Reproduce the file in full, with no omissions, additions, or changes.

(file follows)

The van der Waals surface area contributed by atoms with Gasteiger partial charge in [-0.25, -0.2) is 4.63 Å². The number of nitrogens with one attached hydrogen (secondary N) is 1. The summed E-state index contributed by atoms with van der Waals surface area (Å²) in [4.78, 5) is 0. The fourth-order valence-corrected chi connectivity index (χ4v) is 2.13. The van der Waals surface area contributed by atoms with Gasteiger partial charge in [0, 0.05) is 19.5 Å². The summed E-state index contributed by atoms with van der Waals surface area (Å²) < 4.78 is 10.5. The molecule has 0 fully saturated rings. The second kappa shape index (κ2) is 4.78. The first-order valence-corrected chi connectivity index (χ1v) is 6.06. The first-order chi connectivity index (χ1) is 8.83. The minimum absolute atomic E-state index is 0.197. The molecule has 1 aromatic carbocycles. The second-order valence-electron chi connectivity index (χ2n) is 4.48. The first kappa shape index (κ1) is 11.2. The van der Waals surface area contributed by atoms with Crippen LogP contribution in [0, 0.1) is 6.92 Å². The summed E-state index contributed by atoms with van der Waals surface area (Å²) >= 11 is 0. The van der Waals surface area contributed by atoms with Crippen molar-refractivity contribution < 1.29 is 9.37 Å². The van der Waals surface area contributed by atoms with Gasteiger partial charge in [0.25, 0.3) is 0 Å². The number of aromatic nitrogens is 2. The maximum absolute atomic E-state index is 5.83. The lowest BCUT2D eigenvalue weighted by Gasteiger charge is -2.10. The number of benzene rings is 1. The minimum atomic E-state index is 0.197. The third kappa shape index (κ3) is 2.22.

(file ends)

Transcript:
The van der Waals surface area contributed by atoms with Gasteiger partial charge in [-0.25, -0.2) is 4.63 Å². The number of nitrogens with one attached hydrogen (secondary N) is 1. The summed E-state index contributed by atoms with van der Waals surface area (Å²) in [4.78, 5) is 0. The fourth-order valence-corrected chi connectivity index (χ4v) is 2.13. The van der Waals surface area contributed by atoms with Gasteiger partial charge in [0, 0.05) is 19.5 Å². The summed E-state index contributed by atoms with van der Waals surface area (Å²) < 4.78 is 10.5. The molecule has 0 fully saturated rings. The second kappa shape index (κ2) is 4.78. The first-order valence-corrected chi connectivity index (χ1v) is 6.06. The first-order chi connectivity index (χ1) is 8.83. The minimum absolute atomic E-state index is 0.197. The molecule has 1 aromatic carbocycles. The second-order valence-electron chi connectivity index (χ2n) is 4.48. The first kappa shape index (κ1) is 11.2. The van der Waals surface area contributed by atoms with Crippen LogP contribution in [0, 0.1) is 6.92 Å². The summed E-state index contributed by atoms with van der Waals surface area (Å²) >= 11 is 0. The van der Waals surface area contributed by atoms with Crippen molar-refractivity contribution < 1.29 is 9.37 Å². The van der Waals surface area contributed by atoms with Gasteiger partial charge in [0.25, 0.3) is 0 Å². The number of aromatic nitrogens is 2. The maximum absolute atomic E-state index is 5.83. The lowest BCUT2D eigenvalue weighted by Gasteiger charge is -2.10. The number of benzene rings is 1. The minimum atomic E-state index is 0.197. The third kappa shape index (κ3) is 2.22.